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How an ‘understanding’ crowd & a journalist helped solemnise 2 Assam weddings amid violence

Assam has been on the boil over the new citizenship law that seeks to grant citizenship to non-Muslim refugees from Pakistan, Bangladesh & Afghanistan.

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Guwahati: Amid the violence on the streets of Guwahati against the Citizenship Amendment Act (CAA) passed by the Narendra Modi government, two weddings managed to take place on 12 December in the Assam city — thanks to large-hearted protesters and a journalist.

The first wedding was that of a 40-year-old man, Amit Roy.

Roy’s uncle, Sanjive Narain, is the owner of Assamese news channel Prag News. Narain said he appealed to the demonstrators that day to let the ‘baraat’ pass through, and they made way for it.

“I could not afford to not let this wedding happen. My nephew finally agreed to get married after all these years. There was violence on the streets, and we had to travel from Parnil Palace to Nakshatra Hotel where the wedding was to be solemnised. While normally, the 8-km route would take 15 minutes to cover, that night it took us over two hours,” Narain told ThePrint.

He said while the ‘baraat’ was originally meant to comprise nearly 150 people, only three SUVs had gone to the wedding venue.

“There was fire on the roads, blockades and protesters. I had to keep getting down from the vehicle and appeal to the people to let us go. I told them that I have to ensure this marriage takes place. They were quite understanding and removed the blockades for us to pass through,” he said.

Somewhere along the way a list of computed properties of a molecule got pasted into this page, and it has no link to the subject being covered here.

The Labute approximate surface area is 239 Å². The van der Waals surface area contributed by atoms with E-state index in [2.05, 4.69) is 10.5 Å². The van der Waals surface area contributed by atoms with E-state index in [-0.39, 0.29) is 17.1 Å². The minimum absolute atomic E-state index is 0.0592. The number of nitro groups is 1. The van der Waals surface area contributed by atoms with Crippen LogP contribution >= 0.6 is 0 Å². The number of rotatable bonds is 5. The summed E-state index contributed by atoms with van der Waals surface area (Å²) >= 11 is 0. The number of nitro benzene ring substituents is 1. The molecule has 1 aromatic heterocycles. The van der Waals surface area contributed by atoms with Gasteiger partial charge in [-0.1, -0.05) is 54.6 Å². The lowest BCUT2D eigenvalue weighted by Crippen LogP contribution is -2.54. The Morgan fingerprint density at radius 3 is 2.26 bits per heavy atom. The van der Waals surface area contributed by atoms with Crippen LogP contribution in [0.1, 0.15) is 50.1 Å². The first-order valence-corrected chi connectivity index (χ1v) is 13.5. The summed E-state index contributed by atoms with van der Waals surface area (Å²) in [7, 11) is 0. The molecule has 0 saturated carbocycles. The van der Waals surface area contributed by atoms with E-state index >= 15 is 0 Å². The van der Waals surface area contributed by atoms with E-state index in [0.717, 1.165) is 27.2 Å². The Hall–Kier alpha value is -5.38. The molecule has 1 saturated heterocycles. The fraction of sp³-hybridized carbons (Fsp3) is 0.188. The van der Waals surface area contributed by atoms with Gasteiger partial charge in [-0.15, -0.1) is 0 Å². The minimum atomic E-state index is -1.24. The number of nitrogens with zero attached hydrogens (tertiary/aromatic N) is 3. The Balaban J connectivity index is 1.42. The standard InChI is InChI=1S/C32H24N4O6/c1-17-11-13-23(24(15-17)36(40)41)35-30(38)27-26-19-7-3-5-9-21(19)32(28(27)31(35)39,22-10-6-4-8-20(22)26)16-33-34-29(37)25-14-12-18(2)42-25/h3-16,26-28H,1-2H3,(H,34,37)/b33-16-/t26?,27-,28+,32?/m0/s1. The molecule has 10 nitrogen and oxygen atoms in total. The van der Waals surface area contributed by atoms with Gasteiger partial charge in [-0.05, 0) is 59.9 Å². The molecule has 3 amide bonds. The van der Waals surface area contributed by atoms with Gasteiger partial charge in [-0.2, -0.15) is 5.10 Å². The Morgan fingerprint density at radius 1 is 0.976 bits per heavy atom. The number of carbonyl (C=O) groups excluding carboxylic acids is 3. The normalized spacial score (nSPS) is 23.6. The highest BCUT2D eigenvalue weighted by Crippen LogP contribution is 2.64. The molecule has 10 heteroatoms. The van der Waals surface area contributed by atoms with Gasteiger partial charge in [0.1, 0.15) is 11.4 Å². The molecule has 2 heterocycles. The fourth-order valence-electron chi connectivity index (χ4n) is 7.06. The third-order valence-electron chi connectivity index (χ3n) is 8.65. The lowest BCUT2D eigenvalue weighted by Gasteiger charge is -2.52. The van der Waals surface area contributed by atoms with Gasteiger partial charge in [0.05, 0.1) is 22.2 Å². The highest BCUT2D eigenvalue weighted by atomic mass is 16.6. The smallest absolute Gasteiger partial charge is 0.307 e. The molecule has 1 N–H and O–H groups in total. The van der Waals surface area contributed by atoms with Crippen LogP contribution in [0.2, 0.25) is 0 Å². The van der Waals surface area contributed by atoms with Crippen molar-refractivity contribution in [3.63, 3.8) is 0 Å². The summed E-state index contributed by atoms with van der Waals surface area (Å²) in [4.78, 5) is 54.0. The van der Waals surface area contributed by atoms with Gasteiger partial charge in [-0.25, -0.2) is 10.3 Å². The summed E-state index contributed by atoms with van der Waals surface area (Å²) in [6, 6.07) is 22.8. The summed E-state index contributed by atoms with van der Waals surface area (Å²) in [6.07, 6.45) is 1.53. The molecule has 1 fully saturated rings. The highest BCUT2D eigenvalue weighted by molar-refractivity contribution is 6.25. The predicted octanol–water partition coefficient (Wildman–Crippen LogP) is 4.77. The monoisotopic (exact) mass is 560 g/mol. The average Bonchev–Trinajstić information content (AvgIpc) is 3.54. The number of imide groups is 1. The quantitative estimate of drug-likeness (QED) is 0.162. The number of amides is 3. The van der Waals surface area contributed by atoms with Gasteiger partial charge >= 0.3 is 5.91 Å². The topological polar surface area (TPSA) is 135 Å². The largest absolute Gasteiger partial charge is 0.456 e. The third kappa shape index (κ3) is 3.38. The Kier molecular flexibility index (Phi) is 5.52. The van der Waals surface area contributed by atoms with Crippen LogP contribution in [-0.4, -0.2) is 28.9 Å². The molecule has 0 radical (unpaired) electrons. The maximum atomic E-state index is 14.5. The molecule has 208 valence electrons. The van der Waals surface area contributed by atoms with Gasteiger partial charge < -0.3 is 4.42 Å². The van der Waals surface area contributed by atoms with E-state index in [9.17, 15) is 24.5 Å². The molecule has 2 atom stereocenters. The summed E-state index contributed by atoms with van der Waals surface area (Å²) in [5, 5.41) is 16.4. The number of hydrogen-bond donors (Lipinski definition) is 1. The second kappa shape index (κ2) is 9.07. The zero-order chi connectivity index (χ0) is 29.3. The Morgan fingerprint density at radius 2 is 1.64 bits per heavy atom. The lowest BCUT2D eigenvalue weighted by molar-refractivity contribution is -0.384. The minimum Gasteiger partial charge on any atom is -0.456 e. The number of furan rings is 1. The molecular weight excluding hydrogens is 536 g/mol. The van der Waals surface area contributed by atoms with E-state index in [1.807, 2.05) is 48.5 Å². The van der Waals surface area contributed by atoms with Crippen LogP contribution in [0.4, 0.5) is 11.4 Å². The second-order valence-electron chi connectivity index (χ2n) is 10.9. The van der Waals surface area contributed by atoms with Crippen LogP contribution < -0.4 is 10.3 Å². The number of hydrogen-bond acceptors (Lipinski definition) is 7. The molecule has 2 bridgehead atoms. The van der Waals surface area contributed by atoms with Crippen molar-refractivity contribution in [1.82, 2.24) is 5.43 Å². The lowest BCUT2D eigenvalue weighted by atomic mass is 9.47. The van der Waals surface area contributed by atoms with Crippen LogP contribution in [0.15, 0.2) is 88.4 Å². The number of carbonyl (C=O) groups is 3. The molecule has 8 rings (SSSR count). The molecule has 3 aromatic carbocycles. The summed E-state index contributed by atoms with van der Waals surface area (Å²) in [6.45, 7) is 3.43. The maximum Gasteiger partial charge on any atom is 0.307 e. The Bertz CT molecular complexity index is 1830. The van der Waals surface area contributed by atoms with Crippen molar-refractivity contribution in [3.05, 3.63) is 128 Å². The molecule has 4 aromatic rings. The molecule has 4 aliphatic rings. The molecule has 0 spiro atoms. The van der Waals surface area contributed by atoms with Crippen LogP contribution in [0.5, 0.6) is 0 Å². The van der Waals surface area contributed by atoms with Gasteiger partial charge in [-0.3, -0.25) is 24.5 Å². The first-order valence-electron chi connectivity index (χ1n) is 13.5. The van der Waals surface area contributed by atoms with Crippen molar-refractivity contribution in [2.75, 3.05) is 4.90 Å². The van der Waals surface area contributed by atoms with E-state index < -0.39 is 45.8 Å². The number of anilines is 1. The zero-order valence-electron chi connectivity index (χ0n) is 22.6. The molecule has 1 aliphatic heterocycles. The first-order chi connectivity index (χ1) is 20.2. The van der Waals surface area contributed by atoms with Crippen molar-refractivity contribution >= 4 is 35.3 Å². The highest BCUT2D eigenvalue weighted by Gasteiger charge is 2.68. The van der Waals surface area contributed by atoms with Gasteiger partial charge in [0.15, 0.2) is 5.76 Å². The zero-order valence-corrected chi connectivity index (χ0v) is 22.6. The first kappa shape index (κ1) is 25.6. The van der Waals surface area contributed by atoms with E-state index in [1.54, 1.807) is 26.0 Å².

Narain said 500 guests had been invited to the wedding, but only 30 people — including the groom and the bride — could manage to attend.

Also read: ‘Face of Assam protest’ Zubeen Garg has message for Modi, Shah — don’t treat us like dustbins

How a journalist helped a bride meet his groom

The second wedding was an archetypal example of a scene straight from a Bollywood potboiler.

When a New Delhi-based journalist working with a news channel landed in Guwahati to cover the protests, and reached his hotel on 12 December, he found a bride all dressed up in her wedding finery, and her parents looking tense and worried.

He found out that the groom was not able to make it to the wedding venue because of the violence on the streets.

Some phone calls and a few hours later, an ambulance arrived at the hotel carrying the groom. It turned out that the journalist had managed to get through some officials who arranged an ambulance to pick up the groom and drop him at the hotel.

Nearly 300 invitees were expected at the wedding but only less than 50, including guests from the girl’s side who were already present at the hotel, attended it.

Assam has been witnessing protests for the last several days over the contentious Citizenship Amendment Act, which seeks to grant citizenship to non-Muslim refugees from Pakistan, Bangladesh and Afghanistan if they faced religious persecution there.

Assam opposes the Act because it wants all ‘illegal’ immigrants to be kept out — irrespective of religion.

Also read: Assam’s fears rooted in history, unlike the communal spin Indian ‘intellectuals’ gave to CAB


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